Karol Wojtyla himself was an extraordinary witness who, through his devotion, heroic efforts, long suffering, and death, communicated the powerful message of the Gospel to the men and women of our day. A great part of the success of his message is due to the fact that he was surrounded by a tremendous cloud of witnesses who stood by him and strengthened him throughout his life. For John Paul II, the call to holiness excludes no one; it is not the privilege of a spiritual elite.
Lumen Gentium, the Dogmatic Constitution on the Church promulgated at the Second Vatican Council, notes that the holiness of Christians flows from that of the Church, and manifests it. It says that holiness “is expressed in many ways by the individuals who, each in his own state of life, tend to the perfection of love, thus sanctifying others” (LG 39). In this variety “one and the same holiness is cultivated by all, who are moved by the Spirit of God […] and follow the poor Christ, the humble and cross-bearing Christ in order to be worthy of being sharers in his glory” (LG 41).
When throngs of people began chanting “Santo Subito” at the end of the Pope’s funeral Mass on April 8, 2005, what were they really chanting? They were crying out that in Karol Wojtyla, they saw someone who lived with God and lived with us. He was a sinner who experienced God’s mercy and forgiveness. He was the prophetic teacher who preached the word in season and out of season. He looked at us, loved us, touched us, healed us, and gave us hope. He taught us not to be afraid. He showed us how to live, how to love, how to forgive, and how to die. He taught us how to embrace the Cross in the most excruciating moments of life, knowing that the Cross was not God’s final answer.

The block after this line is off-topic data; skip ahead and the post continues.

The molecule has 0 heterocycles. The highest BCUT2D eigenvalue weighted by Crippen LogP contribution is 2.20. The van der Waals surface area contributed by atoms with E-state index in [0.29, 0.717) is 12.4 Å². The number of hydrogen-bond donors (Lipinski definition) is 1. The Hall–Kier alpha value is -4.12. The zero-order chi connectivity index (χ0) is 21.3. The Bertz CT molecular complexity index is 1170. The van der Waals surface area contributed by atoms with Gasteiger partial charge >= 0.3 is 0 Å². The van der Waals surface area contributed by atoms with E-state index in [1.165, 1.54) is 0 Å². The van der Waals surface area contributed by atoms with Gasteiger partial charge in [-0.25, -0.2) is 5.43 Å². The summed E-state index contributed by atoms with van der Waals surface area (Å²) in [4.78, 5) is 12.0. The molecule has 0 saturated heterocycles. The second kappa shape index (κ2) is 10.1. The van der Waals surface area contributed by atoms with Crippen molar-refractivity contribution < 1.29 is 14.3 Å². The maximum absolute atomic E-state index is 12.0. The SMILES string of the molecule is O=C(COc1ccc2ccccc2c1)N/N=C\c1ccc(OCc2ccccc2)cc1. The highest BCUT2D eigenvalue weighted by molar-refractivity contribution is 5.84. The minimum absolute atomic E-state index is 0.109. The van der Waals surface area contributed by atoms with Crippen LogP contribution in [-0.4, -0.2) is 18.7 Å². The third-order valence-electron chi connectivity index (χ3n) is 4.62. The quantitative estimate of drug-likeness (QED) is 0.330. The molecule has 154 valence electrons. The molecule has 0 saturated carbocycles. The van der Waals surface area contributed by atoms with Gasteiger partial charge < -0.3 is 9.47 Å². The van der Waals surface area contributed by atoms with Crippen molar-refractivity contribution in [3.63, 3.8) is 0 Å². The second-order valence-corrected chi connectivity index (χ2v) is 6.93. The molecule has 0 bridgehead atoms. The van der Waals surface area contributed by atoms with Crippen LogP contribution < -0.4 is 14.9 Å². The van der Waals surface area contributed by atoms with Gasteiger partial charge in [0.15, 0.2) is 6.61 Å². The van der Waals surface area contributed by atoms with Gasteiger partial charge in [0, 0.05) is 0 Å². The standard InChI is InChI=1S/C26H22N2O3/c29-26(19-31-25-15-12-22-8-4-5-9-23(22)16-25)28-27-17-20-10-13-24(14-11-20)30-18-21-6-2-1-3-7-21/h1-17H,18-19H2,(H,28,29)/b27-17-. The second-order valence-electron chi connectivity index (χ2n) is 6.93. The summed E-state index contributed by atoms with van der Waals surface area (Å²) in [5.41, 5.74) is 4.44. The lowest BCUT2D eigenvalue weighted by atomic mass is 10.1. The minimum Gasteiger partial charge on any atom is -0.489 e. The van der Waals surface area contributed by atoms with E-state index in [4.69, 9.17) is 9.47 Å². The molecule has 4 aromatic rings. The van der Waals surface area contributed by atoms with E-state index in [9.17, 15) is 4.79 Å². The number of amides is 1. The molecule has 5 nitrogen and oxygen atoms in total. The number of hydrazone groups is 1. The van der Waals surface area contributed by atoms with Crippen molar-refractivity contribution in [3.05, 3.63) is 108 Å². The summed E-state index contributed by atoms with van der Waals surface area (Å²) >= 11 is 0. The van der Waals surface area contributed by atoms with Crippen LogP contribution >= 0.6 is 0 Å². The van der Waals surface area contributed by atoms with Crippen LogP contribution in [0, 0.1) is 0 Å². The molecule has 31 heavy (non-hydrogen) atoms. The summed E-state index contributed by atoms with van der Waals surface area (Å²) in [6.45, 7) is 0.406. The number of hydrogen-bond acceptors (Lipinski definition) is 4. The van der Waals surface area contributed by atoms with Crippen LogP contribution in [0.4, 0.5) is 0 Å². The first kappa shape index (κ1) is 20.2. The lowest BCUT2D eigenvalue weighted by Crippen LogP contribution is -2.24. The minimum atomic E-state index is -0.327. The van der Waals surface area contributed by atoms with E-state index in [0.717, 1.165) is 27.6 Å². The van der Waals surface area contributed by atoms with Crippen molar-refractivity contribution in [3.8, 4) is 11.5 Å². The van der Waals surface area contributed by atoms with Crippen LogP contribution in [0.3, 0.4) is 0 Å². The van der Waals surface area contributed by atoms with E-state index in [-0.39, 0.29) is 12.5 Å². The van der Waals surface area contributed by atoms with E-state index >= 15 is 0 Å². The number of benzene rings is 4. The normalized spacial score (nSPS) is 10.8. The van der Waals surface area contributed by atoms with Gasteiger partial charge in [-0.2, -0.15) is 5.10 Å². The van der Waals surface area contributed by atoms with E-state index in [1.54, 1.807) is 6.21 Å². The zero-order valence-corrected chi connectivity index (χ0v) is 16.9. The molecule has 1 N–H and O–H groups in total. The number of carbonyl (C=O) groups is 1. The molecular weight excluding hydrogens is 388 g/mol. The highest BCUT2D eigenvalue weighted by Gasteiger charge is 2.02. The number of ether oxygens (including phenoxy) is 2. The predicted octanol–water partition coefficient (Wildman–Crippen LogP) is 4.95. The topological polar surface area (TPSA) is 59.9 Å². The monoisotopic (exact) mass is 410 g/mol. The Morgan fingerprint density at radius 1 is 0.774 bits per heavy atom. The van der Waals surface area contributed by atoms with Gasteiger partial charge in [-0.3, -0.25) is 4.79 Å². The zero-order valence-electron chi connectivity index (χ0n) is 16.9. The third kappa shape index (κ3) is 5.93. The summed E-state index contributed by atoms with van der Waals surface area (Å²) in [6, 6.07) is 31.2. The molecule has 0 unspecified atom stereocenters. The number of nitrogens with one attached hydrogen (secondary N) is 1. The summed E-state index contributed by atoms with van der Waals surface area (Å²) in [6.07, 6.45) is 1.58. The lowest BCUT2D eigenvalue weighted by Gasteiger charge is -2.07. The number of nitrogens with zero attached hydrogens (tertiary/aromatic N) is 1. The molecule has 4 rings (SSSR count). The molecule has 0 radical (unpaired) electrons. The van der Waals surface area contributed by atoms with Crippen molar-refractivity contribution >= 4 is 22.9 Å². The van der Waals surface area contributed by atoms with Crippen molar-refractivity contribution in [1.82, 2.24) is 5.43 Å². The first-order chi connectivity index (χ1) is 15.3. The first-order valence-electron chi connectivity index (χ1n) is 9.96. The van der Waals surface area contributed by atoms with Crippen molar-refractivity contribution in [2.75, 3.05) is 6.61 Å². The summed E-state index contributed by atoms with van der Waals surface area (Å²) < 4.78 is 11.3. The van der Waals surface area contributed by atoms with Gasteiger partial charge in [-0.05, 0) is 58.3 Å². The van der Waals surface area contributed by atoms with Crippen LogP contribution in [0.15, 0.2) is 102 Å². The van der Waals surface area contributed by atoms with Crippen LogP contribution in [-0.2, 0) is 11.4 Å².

That a person is declared a “Saint” is not a statement about perfection. It does not mean that the person was without imperfection, blindness, deafness, or sin. Nor is it a 360-degree evaluation of the Pontificate or of the Vatican. Beatification and Canonization mean that a person lived his or her life with God, relying totally on God’s infinite mercy, going forward with God’s strength and power, believing in the impossible, loving one’s enemies and persecutors, forgiving in the midst of evil and violence, hoping beyond all hope, and leaving the world a better place. That person lets those around him know that there is a force or spirit animating his or her life that is not of this world, but of the next. Such a person lets us catch a glimpse of the greatness and holiness to which we are all called, and shows us the face of God as we journey on our earthly pilgrimage.
In the life of Karol Wojtyla, the boy from Wadowice who would grow up to be a priest and Bishop of Krakow, the Bishop of Rome, and a hero for the ages, holiness was contagious. We have all been touched and changed by it. Saint John Paul II was not only a “Holy Father” but “a Father who was and is Holy.” At his funeral Mass on April 8, 2005, Cardinal Joseph Ratzinger told the world that the Holy Father was watching us and blessing us “from the window of the Father’s House.”
As the flock of Christ journeys forward marked by the life and legacy of this great and holy man, may we learn from “Papa Wojtyla” how to cross thresholds, open doors, build bridges, embrace the cross of suffering, and proclaim the Gospel of Life to the people of our time. May we learn how to live, to suffer, and die unto the Lord. Let us pray to have a small portion of the fidelity of Peter’s witness and the boldness of Paul’s proclamation that were so mightily present in Karol Wojtyla – Saint John Paul II. May he intercede for us and for all those who suffer in body and spirit, and give us the desire to help carry one another’s crosses, to grow in holiness, and to become saints.
[The readings for Good Friday are: Isaiah 52:13-53:12; Hebrews 4:14-16; 5:7-9; and John 18:1-19:42.]